The Murder of the Impossible Messner Mountain #15 1971


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Steve Grossman

Trad climber
Seattle, WA
Topic Author's Original Post - May 6, 2009 - 11:23am PT
In support of the dialog that Donini has been helping along, this fine Messner piece delves into some of the overarching issues surrounding forcing up routes and the integrity of the creative process in climbing. Lots of food for thought as Messner's table is always richly stocked!

What have I personally got against "direttissimas"? Nothing at all; in fact I think that the "falling drop of water" route is one of the most logical things that exists. Of course it always existed - so long as the mountain permits it. But sometimes the line of weakness wanders to the left or the right of this line; and the we see climbers - those on the first ascent , I mean - going straight on up as if it weren't so, striking in bolts of course. Why do they go that way? "For the sake of freedom," they say; but they don't realize that they are slaves of the plumbline.

They have a horror of deviations. "In the face of difficulties, logic commands one not to avoid them, but to overcome them," declares Paul Claudel. And that's what the 'direttissma' protagonists say, too, knowing from the start that the equipment they have will get them over any obstacle. They are therefore talking about problems which no longer exist. Could the mountain stop them with unexpected difficulties? They smile: those times are long past! The impossible in mountaineering has been eliminated, murdered by the direttissima.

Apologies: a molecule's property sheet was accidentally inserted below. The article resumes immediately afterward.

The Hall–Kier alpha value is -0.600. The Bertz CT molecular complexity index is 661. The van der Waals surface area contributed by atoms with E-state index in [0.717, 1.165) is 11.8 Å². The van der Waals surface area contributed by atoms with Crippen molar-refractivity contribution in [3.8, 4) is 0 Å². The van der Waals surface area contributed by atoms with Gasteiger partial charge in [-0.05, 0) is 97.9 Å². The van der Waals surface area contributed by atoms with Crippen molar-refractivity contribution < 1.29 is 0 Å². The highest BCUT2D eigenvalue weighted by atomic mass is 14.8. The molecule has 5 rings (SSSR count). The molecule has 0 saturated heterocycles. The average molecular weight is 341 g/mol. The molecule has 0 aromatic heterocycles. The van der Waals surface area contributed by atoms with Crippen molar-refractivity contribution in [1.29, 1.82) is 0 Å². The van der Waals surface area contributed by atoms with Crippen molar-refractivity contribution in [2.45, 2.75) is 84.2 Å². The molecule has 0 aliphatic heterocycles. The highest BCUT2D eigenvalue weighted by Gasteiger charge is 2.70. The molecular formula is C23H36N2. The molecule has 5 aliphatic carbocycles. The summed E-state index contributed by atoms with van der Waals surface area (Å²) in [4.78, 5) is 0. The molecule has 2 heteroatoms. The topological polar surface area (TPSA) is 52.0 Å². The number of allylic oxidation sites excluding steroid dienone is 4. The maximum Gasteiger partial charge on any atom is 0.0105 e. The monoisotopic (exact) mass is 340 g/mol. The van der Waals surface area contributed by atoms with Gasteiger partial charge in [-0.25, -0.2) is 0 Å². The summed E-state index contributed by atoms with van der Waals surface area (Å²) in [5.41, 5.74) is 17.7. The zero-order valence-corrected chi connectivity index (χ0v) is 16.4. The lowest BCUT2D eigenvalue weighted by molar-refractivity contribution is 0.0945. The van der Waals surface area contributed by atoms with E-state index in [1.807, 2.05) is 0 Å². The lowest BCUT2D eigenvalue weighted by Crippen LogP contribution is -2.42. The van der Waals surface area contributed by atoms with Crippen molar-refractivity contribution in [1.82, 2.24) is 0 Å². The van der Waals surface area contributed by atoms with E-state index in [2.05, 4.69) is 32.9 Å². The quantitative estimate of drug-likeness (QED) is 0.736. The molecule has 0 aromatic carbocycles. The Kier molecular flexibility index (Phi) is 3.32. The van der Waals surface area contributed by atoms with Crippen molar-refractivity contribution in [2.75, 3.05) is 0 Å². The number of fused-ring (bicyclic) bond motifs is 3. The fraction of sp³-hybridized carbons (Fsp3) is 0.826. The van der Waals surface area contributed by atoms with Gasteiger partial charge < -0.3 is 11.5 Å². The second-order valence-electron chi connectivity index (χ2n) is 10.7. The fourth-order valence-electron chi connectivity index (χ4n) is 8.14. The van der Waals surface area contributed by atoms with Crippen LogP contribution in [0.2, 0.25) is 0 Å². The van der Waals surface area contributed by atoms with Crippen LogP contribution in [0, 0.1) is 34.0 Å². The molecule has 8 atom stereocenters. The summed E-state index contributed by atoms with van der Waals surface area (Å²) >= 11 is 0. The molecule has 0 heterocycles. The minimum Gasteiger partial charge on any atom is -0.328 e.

Yet direttissimas would not in themselves be so bad were it not for the fact that the spirit of that guides them has infiltrated the entire field of climbing. Take a climber o a rock face, iron rungs beneath his feet and all around him only yellow, overhanging rock. Already tired, he bores another hole above the last peg. He won't give up. Stubbornly, bolt by bolt, he goes on. His way, and none other, must be forced up the face.

Expansion bolts are taken for granted nowadays; they are kept to hand just in case some difficulty cannot be overcome by ordinary methods. Today's climber doesn't want to cut himself off from the possibility of retreat: he carries his courage in his rucksack, in the form of bolts and equipment. Rock faces are no longer overcome by climbing skill, but are humbled, pitch by pitch, by methodical manual labor; what isn't done today will be done tomorrow. Free-climbing routes are dangerous, so the are protected by pegs. Ambitions are no longer build on skill, but on equipment and the length of time available. The decisive factor isn't courage, but technique; an ascent may take days and days, and the pegs and bolts counted in the hundreds. Retreat has become dishonorable, because everyone knows
now that a combination of bolts and singlemindedness will get you up anything, even the most repulsive-looking direttissima.

Times change, and with them concepts and values. Faith in equipment has replaced faith in oneself; a team is admired for the number of bivouacs it makes, while the courage of those who still climb "free" is derided as a manifestation of lack of conscientiousness.

Who has polluted the pure spring of mountaineering?